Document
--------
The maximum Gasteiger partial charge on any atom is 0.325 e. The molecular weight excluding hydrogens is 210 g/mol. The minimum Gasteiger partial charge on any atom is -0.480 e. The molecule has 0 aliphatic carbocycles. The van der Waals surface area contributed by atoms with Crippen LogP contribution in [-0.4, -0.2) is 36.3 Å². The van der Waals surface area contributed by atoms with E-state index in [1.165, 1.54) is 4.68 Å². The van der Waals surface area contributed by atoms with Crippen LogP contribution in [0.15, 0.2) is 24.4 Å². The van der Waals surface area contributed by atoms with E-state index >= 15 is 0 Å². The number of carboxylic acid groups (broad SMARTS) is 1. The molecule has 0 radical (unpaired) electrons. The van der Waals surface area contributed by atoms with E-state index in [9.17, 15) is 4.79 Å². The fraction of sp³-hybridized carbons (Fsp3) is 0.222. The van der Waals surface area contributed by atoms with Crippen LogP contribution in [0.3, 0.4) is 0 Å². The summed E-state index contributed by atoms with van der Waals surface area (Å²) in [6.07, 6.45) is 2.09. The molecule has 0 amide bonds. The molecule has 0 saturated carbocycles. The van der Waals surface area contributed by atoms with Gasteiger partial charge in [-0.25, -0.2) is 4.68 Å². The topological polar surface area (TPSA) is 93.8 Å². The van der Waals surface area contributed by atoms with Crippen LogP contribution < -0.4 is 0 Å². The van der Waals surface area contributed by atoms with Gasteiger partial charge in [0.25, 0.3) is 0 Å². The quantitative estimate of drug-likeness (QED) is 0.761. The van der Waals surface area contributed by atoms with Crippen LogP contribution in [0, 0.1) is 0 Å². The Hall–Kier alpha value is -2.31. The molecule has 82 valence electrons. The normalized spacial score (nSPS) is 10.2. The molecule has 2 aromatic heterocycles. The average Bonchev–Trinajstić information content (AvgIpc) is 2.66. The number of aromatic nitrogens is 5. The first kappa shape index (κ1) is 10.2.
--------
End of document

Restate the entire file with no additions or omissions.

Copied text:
The maximum Gasteiger partial charge on any atom is 0.325 e. The molecular weight excluding hydrogens is 210 g/mol. The minimum Gasteiger partial charge on any atom is -0.480 e. The molecule has 0 aliphatic carbocycles. The van der Waals surface area contributed by atoms with Crippen LogP contribution in [-0.4, -0.2) is 36.3 Å². The van der Waals surface area contributed by atoms with E-state index in [1.165, 1.54) is 4.68 Å². The van der Waals surface area contributed by atoms with Crippen LogP contribution in [0.15, 0.2) is 24.4 Å². The van der Waals surface area contributed by atoms with E-state index >= 15 is 0 Å². The number of carboxylic acid groups (broad SMARTS) is 1. The molecule has 0 radical (unpaired) electrons. The van der Waals surface area contributed by atoms with E-state index in [9.17, 15) is 4.79 Å². The fraction of sp³-hybridized carbons (Fsp3) is 0.222. The van der Waals surface area contributed by atoms with Crippen LogP contribution in [0.3, 0.4) is 0 Å². The summed E-state index contributed by atoms with van der Waals surface area (Å²) in [6.07, 6.45) is 2.09. The molecule has 0 amide bonds. The molecule has 0 saturated carbocycles. The van der Waals surface area contributed by atoms with Gasteiger partial charge in [-0.25, -0.2) is 4.68 Å². The topological polar surface area (TPSA) is 93.8 Å². The van der Waals surface area contributed by atoms with Crippen LogP contribution < -0.4 is 0 Å². The van der Waals surface area contributed by atoms with Gasteiger partial charge in [0.25, 0.3) is 0 Å². The quantitative estimate of drug-likeness (QED) is 0.761. The van der Waals surface area contributed by atoms with Crippen LogP contribution in [0, 0.1) is 0 Å². The Hall–Kier alpha value is -2.31. The molecule has 82 valence electrons. The normalized spacial score (nSPS) is 10.2. The molecule has 2 aromatic heterocycles. The average Bonchev–Trinajstić information content (AvgIpc) is 2.66. The number of aromatic nitrogens is 5. The first kappa shape index (κ1) is 10.2.